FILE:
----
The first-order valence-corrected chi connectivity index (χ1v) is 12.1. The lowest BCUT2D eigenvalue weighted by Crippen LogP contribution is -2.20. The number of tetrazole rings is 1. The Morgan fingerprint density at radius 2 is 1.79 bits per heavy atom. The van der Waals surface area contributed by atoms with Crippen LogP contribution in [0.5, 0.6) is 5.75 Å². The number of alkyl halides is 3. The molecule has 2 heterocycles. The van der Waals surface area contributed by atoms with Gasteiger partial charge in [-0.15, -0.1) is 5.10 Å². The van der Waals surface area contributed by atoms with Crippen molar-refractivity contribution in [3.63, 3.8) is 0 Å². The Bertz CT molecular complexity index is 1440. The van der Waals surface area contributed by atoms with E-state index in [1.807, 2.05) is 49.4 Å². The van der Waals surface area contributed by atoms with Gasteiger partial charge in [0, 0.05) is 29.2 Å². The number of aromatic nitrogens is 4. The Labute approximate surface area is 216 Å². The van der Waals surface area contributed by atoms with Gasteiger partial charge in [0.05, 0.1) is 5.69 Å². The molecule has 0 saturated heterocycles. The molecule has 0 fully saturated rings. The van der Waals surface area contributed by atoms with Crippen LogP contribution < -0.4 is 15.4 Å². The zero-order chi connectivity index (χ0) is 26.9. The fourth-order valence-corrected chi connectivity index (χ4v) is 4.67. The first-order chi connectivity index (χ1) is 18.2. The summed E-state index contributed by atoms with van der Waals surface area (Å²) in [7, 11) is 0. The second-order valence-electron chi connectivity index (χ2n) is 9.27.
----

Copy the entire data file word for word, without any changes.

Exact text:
The first-order valence-corrected chi connectivity index (χ1v) is 12.1. The lowest BCUT2D eigenvalue weighted by Crippen LogP contribution is -2.20. The number of tetrazole rings is 1. The Morgan fingerprint density at radius 2 is 1.79 bits per heavy atom. The van der Waals surface area contributed by atoms with Crippen LogP contribution in [0.5, 0.6) is 5.75 Å². The number of alkyl halides is 3. The molecule has 2 heterocycles. The van der Waals surface area contributed by atoms with Gasteiger partial charge in [-0.15, -0.1) is 5.10 Å². The van der Waals surface area contributed by atoms with Crippen molar-refractivity contribution in [3.63, 3.8) is 0 Å². The Bertz CT molecular complexity index is 1440. The van der Waals surface area contributed by atoms with E-state index in [1.807, 2.05) is 49.4 Å². The van der Waals surface area contributed by atoms with Gasteiger partial charge in [0, 0.05) is 29.2 Å². The number of aromatic nitrogens is 4. The Labute approximate surface area is 216 Å². The van der Waals surface area contributed by atoms with Gasteiger partial charge in [0.05, 0.1) is 5.69 Å². The molecule has 0 saturated heterocycles. The molecule has 0 fully saturated rings. The van der Waals surface area contributed by atoms with Crippen LogP contribution < -0.4 is 15.4 Å². The zero-order chi connectivity index (χ0) is 26.9. The fourth-order valence-corrected chi connectivity index (χ4v) is 4.67. The first-order chi connectivity index (χ1) is 18.2. The summed E-state index contributed by atoms with van der Waals surface area (Å²) in [7, 11) is 0. The second-order valence-electron chi connectivity index (χ2n) is 9.27.